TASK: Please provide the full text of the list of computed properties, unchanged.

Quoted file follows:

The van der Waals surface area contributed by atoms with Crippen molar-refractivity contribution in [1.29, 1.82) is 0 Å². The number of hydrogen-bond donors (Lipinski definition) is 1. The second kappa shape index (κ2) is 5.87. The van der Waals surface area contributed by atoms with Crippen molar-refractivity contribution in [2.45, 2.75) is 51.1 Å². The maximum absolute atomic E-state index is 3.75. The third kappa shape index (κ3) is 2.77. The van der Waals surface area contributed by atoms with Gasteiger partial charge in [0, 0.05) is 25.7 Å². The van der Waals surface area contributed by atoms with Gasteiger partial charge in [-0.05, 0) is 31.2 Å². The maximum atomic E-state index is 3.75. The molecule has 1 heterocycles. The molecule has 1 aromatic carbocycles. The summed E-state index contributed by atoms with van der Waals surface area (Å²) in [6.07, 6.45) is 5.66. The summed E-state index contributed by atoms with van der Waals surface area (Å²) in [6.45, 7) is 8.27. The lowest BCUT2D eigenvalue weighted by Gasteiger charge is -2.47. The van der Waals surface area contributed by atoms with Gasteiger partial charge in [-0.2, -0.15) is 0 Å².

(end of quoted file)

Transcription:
The van der Waals surface area contributed by atoms with Crippen molar-refractivity contribution in [1.29, 1.82) is 0 Å². The number of hydrogen-bond donors (Lipinski definition) is 1. The second kappa shape index (κ2) is 5.87. The van der Waals surface area contributed by atoms with Crippen molar-refractivity contribution in [2.45, 2.75) is 51.1 Å². The maximum absolute atomic E-state index is 3.75. The third kappa shape index (κ3) is 2.77. The van der Waals surface area contributed by atoms with Gasteiger partial charge in [0, 0.05) is 25.7 Å². The van der Waals surface area contributed by atoms with Gasteiger partial charge in [-0.05, 0) is 31.2 Å². The maximum atomic E-state index is 3.75. The molecule has 1 heterocycles. The molecule has 1 aromatic carbocycles. The summed E-state index contributed by atoms with van der Waals surface area (Å²) in [6.07, 6.45) is 5.66. The summed E-state index contributed by atoms with van der Waals surface area (Å²) in [6.45, 7) is 8.27. The lowest BCUT2D eigenvalue weighted by Gasteiger charge is -2.47. The van der Waals surface area contributed by atoms with Gasteiger partial charge in [-0.2, -0.15) is 0 Å².